Contrasting lived experiences of segregation: from access to housing and services to access to the city in the peri-urban fringe of Amritsar (India).

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Submission Summary
While the link between socio-economic and residential segregation has gained attention in the last years, particularly in western urban studies, how spatial segregation and social inequalities operate as a multi-scalar and multi-layered processes, and their underlying causes and consequences across generations, remain largely unexplored. This is particularly true for cities in the Global South rendered ‘silent’ by the disproportionate epistemological privileging of Western and megacities. Challenging the dominance of wester-Eurocentric urban theory this paper aims to bring to the forefront the lived experiences of segregation of residents in the peri-urban fringe of Amritsar in India. Taking access to housing and residential segregation as starting point, the paper explores how further social in/exclusions are (re)produced and passed across generations. For that purpose, the paper presents two contrasting case-studies. On the one hand, by exploring how access to housing, services and the city space at large (i.e. access to labour market, work places, and leisure time activities) is negotiated by residents in Mulechak, a village at the edge of the municipal corporation, the paper highlights the perpetuation of caste-based social and spatial segregation and exclusions. On the other hand, by investigating access to housing in Dream-City, an elitist housing scheme, the study reveals how imported urban imaginaries and improved transport infrastructures sustain the idea of luxury lifestyles that are likely to continue generational inequalities. The contrasting lived experiences of segregation from both cases, highlight the increasing polarisation in the peri-urban development of Amritsar and by extension in other middle-size Indian cities.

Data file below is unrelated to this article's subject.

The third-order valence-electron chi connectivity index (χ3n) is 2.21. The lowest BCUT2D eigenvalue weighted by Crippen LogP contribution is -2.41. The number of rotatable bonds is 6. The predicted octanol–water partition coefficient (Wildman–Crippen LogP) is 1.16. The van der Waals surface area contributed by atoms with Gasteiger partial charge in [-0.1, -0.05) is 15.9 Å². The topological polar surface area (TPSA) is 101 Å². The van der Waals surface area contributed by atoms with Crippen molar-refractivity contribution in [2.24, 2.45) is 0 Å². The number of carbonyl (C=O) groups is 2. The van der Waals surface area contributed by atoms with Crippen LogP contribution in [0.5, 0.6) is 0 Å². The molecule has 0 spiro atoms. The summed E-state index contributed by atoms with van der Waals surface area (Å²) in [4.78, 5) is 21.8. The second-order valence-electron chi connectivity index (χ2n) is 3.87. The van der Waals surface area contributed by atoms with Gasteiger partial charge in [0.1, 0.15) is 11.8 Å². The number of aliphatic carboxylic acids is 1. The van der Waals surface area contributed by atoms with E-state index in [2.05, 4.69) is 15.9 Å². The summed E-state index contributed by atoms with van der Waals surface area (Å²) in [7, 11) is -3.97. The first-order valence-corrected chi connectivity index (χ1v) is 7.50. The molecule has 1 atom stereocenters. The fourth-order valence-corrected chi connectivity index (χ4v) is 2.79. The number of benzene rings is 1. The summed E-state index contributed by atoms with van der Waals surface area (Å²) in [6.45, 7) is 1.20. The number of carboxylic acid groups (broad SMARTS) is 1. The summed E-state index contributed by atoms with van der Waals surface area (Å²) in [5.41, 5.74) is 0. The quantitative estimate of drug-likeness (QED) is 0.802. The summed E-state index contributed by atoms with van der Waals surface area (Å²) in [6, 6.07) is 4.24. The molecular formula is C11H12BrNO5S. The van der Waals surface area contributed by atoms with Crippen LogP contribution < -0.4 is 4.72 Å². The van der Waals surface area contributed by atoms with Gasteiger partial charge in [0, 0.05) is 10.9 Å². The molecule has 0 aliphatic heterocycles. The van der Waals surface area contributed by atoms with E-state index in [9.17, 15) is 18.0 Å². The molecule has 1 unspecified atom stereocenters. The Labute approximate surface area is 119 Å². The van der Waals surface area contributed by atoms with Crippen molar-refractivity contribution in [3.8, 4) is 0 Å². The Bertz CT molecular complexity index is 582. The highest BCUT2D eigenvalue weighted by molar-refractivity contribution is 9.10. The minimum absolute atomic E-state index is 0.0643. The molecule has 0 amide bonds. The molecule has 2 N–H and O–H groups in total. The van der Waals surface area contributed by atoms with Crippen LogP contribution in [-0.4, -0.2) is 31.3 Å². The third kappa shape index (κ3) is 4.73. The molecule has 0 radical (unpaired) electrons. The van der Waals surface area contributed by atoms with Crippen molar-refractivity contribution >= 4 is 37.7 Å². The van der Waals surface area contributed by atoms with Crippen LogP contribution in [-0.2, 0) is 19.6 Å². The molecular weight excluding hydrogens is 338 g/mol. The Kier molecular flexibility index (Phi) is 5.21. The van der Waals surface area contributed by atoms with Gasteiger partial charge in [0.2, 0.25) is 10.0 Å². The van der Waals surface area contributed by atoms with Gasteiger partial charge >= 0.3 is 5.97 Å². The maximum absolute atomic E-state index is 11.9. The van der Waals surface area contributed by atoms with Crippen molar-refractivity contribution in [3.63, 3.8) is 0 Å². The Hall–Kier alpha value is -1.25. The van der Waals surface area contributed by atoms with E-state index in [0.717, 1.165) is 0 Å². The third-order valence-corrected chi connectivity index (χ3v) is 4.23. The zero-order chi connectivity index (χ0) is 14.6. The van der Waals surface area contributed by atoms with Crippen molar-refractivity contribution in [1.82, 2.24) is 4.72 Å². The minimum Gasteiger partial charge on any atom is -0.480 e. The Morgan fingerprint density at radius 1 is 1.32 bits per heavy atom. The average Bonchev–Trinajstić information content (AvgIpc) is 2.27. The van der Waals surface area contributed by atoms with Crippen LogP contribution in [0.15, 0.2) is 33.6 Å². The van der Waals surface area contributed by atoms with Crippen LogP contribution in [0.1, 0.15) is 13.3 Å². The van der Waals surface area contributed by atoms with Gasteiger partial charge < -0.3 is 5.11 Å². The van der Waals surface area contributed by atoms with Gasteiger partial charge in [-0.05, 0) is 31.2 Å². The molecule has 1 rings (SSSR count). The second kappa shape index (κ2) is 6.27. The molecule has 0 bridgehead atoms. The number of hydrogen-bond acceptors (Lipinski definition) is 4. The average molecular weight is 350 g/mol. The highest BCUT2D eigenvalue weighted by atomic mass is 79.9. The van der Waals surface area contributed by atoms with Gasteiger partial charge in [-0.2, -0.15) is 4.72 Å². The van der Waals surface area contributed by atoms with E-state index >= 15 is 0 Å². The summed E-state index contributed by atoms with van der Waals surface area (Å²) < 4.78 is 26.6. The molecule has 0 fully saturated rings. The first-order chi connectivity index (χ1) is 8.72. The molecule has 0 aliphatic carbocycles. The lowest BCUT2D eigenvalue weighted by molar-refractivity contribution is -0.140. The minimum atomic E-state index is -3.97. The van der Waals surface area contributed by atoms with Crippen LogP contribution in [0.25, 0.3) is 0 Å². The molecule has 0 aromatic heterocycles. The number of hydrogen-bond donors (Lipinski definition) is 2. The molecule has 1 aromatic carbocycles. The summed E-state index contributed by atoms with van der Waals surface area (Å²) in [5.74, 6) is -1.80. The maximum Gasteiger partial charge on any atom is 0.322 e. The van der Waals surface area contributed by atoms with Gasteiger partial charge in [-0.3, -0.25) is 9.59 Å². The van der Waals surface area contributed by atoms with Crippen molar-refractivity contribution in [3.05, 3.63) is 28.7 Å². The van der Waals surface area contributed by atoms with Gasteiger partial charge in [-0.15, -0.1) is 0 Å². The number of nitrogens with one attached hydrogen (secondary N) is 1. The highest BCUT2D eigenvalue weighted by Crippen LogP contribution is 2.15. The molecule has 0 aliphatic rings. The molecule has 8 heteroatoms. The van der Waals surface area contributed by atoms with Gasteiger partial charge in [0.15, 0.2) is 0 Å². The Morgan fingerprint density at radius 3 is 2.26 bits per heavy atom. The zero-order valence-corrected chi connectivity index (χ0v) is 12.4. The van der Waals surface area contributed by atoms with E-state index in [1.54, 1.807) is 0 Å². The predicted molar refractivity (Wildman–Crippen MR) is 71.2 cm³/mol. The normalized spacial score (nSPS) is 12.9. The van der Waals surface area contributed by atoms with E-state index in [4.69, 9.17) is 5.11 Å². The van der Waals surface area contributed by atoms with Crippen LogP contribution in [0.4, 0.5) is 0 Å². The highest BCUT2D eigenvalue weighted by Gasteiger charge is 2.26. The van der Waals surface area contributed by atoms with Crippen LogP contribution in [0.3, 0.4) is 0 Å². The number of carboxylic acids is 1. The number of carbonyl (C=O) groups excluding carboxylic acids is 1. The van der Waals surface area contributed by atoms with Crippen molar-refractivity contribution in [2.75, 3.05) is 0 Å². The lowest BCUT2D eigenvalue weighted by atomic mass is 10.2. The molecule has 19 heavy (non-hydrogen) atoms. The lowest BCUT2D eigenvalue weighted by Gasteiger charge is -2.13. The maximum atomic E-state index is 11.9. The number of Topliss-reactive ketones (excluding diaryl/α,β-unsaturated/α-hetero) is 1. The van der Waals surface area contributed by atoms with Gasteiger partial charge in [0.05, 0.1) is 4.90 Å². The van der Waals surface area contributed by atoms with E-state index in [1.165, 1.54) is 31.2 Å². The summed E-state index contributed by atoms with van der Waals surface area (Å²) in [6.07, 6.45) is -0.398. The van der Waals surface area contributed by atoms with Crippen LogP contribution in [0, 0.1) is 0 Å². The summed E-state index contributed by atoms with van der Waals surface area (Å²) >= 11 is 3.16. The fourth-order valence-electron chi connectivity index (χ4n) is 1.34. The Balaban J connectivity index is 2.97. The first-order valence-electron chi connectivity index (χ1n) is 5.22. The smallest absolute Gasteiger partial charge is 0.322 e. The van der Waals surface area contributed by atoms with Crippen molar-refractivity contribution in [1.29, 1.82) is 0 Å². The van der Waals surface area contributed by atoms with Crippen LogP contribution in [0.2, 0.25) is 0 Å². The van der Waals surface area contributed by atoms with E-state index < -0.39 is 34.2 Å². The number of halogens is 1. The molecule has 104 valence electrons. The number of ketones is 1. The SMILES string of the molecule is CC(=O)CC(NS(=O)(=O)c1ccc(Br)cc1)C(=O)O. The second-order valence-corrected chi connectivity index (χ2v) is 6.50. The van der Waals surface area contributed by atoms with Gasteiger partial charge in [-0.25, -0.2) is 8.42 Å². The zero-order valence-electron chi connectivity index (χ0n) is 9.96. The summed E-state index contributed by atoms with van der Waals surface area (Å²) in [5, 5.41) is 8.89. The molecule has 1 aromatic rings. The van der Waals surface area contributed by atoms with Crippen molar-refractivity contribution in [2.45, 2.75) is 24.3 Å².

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1: Inclusiveness and empowerment. Al-Majlis: planning with and for communities
Academic staff and Research Fellow
Institute of Urban Development, University of Kassel

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